Apraxia and motor dysfunction in corticobasal syndrome

Burrell, James R., Hornberger, Michael ORCID: https://orcid.org/0000-0002-2214-3788, Vucic, Steve, Kiernan, Matthew C. and Hodges, John R. (2014) Apraxia and motor dysfunction in corticobasal syndrome. PLoS One, 9 (3). ISSN 1932-6203

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Background: Corticobasal syndrome (CBS) is characterized by multifaceted motor system dysfunction and cognitive disturbance; distinctive clinical features include limb apraxia and visuospatial dysfunction. Transcranial magnetic stimulation (TMS) has been used to study motor system dysfunction in CBS, but the relationship of TMS parameters to clinical features has not been studied. The present study explored several hypotheses; firstly, that limb apraxia may be partly due to visuospatial impairment in CBS. Secondly, that motor system dysfunction can be demonstrated in CBS, using threshold-tracking TMS, and is linked to limb apraxia. Finally, that atrophy of the primary motor cortex, studied using voxel-based morphometry analysis (VBM), is associated with motor system dysfunction and limb apraxia in CBS.   Methods: Imitation of meaningful and meaningless hand gestures was graded to assess limb apraxia, while cognitive performance was assessed using the Addenbrooke's Cognitive Examination - Revised (ACE-R), with particular emphasis placed on the visuospatial subtask. Patients underwent TMS, to assess cortical function, and VBM.   Results: In total, 17 patients with CBS (7 male, 10 female; mean age 64.4+/2 6.6 years) were studied and compared to 17 matched control subjects. Of the CBS patients, 23.5% had a relatively inexcitable motor cortex, with evidence of cortical dysfunction in the remaining 76.5% patients. Reduced resting motor threshold, and visuospatial performance, correlated with limb apraxia. Patients with a resting motor threshold <50% performed significantly worse on the visuospatial sub-task of the ACE-R than other CBS patients. Cortical function correlated with atrophy of the primary and pre-motor cortices, and the thalamus, while apraxia correlated with atrophy of the pre-motor and parietal cortices.   Conclusions: Cortical dysfunction appears to underlie the core clinical features of CBS, and is associated with atrophy of the primary motor and pre-motor cortices, as well as the thalamus, while apraxia correlates with pre-motor and parietal atrophy.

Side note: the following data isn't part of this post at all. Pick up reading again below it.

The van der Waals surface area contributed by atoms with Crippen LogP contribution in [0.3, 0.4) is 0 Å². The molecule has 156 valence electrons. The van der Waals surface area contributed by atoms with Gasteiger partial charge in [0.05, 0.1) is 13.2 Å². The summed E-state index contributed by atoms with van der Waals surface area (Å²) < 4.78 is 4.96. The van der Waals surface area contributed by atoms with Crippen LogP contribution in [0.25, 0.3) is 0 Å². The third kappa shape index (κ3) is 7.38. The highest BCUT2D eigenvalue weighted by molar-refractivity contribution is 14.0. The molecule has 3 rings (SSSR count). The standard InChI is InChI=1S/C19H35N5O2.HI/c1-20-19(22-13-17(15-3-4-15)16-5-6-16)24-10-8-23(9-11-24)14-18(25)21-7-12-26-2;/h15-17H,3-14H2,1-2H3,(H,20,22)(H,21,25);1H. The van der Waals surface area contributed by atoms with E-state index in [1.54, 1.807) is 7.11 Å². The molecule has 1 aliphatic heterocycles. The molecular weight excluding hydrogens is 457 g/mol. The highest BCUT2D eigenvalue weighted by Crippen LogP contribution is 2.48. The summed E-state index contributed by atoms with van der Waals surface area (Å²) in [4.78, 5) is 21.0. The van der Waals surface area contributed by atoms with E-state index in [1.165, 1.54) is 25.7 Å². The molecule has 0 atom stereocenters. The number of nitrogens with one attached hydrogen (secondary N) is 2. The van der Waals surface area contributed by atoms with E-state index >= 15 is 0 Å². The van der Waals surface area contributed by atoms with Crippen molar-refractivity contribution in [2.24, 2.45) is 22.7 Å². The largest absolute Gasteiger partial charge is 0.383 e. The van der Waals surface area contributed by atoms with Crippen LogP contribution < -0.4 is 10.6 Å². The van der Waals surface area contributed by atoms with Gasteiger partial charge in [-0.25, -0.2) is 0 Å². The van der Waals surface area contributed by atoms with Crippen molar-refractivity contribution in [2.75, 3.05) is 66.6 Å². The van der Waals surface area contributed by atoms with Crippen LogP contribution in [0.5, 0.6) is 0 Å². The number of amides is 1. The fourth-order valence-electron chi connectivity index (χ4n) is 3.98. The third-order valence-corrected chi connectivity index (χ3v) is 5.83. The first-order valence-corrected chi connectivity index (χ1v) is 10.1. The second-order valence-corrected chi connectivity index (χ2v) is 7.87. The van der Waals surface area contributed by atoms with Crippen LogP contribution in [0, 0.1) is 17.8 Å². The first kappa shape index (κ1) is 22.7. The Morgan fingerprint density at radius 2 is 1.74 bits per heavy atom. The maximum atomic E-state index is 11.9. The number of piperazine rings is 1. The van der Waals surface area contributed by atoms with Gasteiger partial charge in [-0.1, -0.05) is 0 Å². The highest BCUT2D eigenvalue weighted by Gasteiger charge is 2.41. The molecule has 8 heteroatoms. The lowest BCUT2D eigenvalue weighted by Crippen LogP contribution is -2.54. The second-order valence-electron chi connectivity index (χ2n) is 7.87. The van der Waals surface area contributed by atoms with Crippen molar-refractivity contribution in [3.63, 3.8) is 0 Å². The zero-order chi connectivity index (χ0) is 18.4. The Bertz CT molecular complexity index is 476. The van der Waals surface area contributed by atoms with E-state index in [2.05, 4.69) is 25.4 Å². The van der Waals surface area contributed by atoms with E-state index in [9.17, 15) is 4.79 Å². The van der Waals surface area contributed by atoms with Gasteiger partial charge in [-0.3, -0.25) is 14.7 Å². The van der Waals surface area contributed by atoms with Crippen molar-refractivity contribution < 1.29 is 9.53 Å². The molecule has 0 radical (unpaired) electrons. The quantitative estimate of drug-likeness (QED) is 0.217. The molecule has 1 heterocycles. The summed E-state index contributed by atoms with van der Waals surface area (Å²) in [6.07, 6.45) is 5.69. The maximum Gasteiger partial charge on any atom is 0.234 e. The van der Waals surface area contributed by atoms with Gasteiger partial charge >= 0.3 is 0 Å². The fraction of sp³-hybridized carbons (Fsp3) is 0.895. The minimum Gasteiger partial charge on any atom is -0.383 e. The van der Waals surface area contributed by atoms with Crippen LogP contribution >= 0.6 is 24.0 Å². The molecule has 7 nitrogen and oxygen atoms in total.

Item Type: Article
Faculty \ School: Faculty of Medicine and Health Sciences > Norwich Medical School
UEA Research Groups: Faculty of Medicine and Health Sciences > Research Groups > Mental Health
Faculty of Medicine and Health Sciences > Research Centres > Lifespan Health
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Depositing User: Pure Connector
Date Deposited: 04 Jan 2016 12:01
Last Modified: 19 Oct 2023 01:35
URI: https://ueaeprints.uea.ac.uk/id/eprint/55929
DOI: 10.1371/journal.pone.0092944


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